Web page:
Semi-batch Reactor and Safety (Technische Chemie I, Prof. E.

Heinzle)

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1 The Semi-Batch Reactor
The semi-batch reactor is probably the most frequent type of reactor in the chemical industry, particularly in the fine chemical branch, in organic chemistry laboratories and in biotechnological processes.

Motivations for Using Semi-Batch Reactors
1. Control of concentration of reactants to improve the selectivity of a reaction. 2. Addition of reactants in small increments to control the composition distribution of the product (e.g polymerization). 3. Control heat production of reaction (exothermic reactions). 4. Avoid toxicity of substrates for producing organisms or isolated enzymes. 5. Removal of product to increase conversion and selectivity. 6. Avoid accumulation of reactants prone to thermal decomposition. 7. Simulate continuous production especially for small scale. In a surprising contrast, the semi-batch reactor is the least covered in the chemical and biochemical industry. The major reason for this discrepancy is the difficulty in getting analytical solutions of the differential equations describing such a type of reactor. Additionally, in semi-batch reactors everything is usually varying, concentrations, temperature and volume. The methodology we are using in this course, however, provides a straight forward approach to the solution of this problem. Starting from basic material and energy balancing, a solution of the governing differential equations is easily obtained by numeric integration, e.g. using BerkeleyMadonna. Such tools also allow straight forward optimization of feeding profiles.

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Basic Balances for a Semi-Batch Reactor

A semi-batch reactor with one feed stream and heat transfer to a cooling jacket is shown in Fig. 1.
CA0 , F 0, nAF0, T 0

CA V T Q Tj Figure 1. The semi-batch reactor.

A semi-batch reactor with typically varying volume always requires an explicit total material balance besides balances for components of interest and an energy balance. The balance region is usually the whole reactor.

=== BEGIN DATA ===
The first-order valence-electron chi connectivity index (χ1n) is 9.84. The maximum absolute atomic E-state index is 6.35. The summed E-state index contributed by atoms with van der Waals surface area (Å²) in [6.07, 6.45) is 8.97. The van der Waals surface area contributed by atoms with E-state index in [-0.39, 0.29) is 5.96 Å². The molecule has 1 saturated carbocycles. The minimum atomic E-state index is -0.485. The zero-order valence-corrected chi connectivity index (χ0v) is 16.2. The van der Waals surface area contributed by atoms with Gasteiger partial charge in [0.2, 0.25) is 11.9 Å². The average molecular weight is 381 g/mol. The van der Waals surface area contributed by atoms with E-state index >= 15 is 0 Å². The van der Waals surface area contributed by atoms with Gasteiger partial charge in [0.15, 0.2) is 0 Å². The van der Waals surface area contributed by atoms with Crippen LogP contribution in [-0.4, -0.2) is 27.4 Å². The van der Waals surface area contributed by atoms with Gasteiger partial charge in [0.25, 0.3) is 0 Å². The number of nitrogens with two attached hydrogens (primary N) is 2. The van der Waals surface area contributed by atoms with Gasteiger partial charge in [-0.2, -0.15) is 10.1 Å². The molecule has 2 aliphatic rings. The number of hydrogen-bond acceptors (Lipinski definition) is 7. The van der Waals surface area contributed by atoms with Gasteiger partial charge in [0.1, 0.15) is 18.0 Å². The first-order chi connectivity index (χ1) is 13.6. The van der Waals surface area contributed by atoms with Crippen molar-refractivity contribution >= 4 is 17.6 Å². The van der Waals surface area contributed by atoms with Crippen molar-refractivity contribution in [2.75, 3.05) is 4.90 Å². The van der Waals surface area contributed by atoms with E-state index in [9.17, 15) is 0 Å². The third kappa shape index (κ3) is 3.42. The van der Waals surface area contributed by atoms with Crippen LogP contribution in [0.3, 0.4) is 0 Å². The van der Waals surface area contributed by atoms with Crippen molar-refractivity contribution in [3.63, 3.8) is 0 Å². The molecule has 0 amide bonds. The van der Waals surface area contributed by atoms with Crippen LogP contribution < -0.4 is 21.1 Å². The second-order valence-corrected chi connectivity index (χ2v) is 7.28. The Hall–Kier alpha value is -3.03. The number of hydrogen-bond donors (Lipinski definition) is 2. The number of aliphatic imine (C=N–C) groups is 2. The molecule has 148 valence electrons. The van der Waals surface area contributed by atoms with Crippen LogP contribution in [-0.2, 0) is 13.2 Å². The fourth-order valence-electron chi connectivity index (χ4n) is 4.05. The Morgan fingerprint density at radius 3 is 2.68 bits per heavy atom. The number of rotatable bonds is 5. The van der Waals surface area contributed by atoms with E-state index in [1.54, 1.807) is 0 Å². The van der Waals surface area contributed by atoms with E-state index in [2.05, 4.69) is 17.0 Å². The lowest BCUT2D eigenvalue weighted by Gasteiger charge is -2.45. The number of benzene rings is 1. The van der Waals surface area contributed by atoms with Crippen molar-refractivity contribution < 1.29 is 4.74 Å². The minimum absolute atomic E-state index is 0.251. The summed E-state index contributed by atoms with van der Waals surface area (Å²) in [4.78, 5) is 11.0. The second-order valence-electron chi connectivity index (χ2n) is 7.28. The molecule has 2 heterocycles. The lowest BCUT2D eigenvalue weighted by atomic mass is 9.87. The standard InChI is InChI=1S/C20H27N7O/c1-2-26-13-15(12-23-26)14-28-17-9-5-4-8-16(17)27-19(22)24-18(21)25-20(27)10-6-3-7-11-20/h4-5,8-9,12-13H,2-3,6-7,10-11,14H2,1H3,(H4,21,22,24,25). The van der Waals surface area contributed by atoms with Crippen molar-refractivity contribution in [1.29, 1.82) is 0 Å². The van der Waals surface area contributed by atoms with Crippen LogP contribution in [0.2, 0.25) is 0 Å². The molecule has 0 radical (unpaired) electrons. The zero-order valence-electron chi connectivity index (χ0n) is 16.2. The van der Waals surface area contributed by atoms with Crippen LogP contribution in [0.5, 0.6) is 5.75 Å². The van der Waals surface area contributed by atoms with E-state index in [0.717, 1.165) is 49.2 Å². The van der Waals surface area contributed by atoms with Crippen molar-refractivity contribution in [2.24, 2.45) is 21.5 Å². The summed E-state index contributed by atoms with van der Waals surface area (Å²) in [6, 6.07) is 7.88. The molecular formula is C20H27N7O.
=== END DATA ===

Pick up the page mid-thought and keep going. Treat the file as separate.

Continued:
is the feed density. Note also that although constant ρ and cp have been assumed here. Prof. as derived in the Chapter Basic Concepts. Energy Balance Equation Whenever changes in temperature are to be calculated. . ρ. owing to the feed input to the reactor. For a given reactant A ⎛ ⎞ ⎛ Rate of flow⎞ ⎛ Rate of production ⎞ Rate of ⎜ accumulation of A⎟ = ⎜ of A in ⎟ + ⎜ of A by reaction ⎟ ⎝ ⎝ ⎠ ⎝ ⎠ ⎠ dn A = NA0 + rAV dt where NA0 is the molar feeding rate of A per unit time. In terms of concentration. this becomes d(V C A ) = F0 CA0 + rA V dt where F is the volumetric feed rate and CA0 is the feed concentration. particularly for liquid phase reactions giving dV = F dt Component Balance Equation All important components require a component balance. depending on the particular reactor feeding strategy. The density in the reactor. this is not a restrictive condition and that equations showing the variations of these properties are easily included in any simulation model as is shown in Case B below. ρ0. where ⎛ Rate of accumulation⎞ ⎛ Mass flow⎞ ⎜ of mass in the reactor⎟ = ⎜ rate in ⎟ ⎝ ⎠ ⎝ ⎠ d( ρ V) = F0 ρ0 dt Here. and may therefore also form an additional variable in the solution. E. Heinzle) 2 Total Material Balance A total material balance is necessary. Note that both the volumetric flow and the feed concentration can vary with time. With the assumption of constant cp and constant ρ. the balance becomes ρ cp V dT = F0 ρ cp (T0 – T) + rQ V + Q dt Note that the available heat transfer area may also change as a function of time. an energy balance is needed. may be a function of the concentration and temperature conditions within the reactor.Semi-batch Reactor and Safety (Technische Chemie I. The assumption of constant density conditions is usually valid.